Full fellowships consisting of a full waiver of tuition plus a stipend are available for select students in return for carrying out nine hours per week of fellowship tasks that are assigned by the program.
Partial TAFL Fellowships
Partial fellowships consist of waivers of up to two-thirds of tuition fees (i.e. a waiver for one or two courses). In return, students are expected to carry out six or three hours per week of fellowship tasks that are assigned by the program (depending on the number of courses that tuition waiver covers).
TAFL Fellowship Renewal
Fellowship renewals depend upon the fellow's performance in his/her graduate courses. Learn more information about the TAFL Fellowships requirements’ and the application process.
For other fellowships offered by AUC, please refer to this page.
What are the conditions for admission to TAFL?
The admission requirements for the TAFL program are similar to those of AUC's other graduate programs, except that an Arabic entrance exam is required. This requirement aims to ensure that applicants are qualified and knowledgeable in oral and written classical Arabic, and are at a level that allows them to become successful teachers of Arabic as a foreign language. This test is only given to graduates who are not specialized in the Arabic language and/or non-native speakers. Non-native speakers who have reached
native-like proficiency in Arabic are welcome to apply to the program. The exam is divided into a written and an oral section.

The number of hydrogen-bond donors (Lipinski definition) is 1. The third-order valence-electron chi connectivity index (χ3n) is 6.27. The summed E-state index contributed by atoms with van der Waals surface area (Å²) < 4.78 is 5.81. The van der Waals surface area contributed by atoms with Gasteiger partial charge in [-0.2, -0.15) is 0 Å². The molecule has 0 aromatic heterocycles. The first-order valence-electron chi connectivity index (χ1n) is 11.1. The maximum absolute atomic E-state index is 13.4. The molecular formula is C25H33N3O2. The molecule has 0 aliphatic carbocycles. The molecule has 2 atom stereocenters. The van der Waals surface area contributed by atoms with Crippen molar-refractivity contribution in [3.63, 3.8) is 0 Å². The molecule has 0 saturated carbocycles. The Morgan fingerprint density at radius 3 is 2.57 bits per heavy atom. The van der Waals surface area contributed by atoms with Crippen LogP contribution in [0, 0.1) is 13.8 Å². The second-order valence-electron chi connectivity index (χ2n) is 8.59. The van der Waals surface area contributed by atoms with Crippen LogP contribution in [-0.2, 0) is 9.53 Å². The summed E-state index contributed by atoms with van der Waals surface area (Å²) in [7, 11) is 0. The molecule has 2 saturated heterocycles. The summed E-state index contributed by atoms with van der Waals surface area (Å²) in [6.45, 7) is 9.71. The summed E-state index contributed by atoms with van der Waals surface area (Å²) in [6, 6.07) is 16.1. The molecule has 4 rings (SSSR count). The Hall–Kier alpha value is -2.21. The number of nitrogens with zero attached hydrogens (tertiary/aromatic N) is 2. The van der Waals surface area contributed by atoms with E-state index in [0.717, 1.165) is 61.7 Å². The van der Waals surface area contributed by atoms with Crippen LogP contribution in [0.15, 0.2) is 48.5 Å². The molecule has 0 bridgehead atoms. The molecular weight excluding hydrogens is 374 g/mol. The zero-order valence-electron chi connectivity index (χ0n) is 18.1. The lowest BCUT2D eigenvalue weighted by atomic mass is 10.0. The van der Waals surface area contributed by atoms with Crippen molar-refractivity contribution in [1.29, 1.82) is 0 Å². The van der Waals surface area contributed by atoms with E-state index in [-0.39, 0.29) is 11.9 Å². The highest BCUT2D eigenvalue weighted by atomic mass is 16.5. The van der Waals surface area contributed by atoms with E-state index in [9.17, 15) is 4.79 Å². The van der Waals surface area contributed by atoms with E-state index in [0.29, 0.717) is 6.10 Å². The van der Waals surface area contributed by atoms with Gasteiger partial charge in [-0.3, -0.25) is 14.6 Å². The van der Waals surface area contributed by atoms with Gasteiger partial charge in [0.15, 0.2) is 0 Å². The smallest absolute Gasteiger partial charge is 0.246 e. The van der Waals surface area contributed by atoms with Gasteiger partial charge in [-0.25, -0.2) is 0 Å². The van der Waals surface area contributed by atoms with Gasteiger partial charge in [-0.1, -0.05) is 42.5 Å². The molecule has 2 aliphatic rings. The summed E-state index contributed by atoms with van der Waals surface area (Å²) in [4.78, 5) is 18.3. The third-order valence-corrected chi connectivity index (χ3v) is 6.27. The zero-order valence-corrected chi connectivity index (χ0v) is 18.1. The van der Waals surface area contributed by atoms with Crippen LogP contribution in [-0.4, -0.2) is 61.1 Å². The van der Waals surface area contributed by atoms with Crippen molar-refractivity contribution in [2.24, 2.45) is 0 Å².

What are collateral requirements and who has to take them?
Collateral requirements are introductory courses needed to ease applicants who are not specialized in the Arabic language into the TAFL program. These include Arabic grammar, phonetics, and history of Arabic linguistics.
Am I eligible to receive a TAFL fellowship?
Conditions for being eligible for a fellowship include that the applicant has an outstanding academic record as an undergraduate and that there are fellowships available. For more information about eligibility to TAFL fellowship, please refer to this link
What is the language of instruction in TAFL program courses?
The language of instruction is both English and Arabic. Courses such as Arabic grammar, phonetics, morphology, and history of Arabic linguistics are in Arabic. Other courses on linguistic analysis, methodology, second language acquisition, and sociolinguistics are in English. Whether covered in English or Arabic results of all fields of research are applied to Arabic language acquisition and instruction.
For further inquiries concerning studies in the TAFL program, contact us using the information below. We are more than willing to respond to your questions.
MA TAFL Program
The American University in Cairo (Mail Code 08103)
AUC New Cairo, AUC Avenue P.O. Box 74
Prince Alwaleed Bin Talal Bin Abdulaziz Alsaud Hall, Room 2040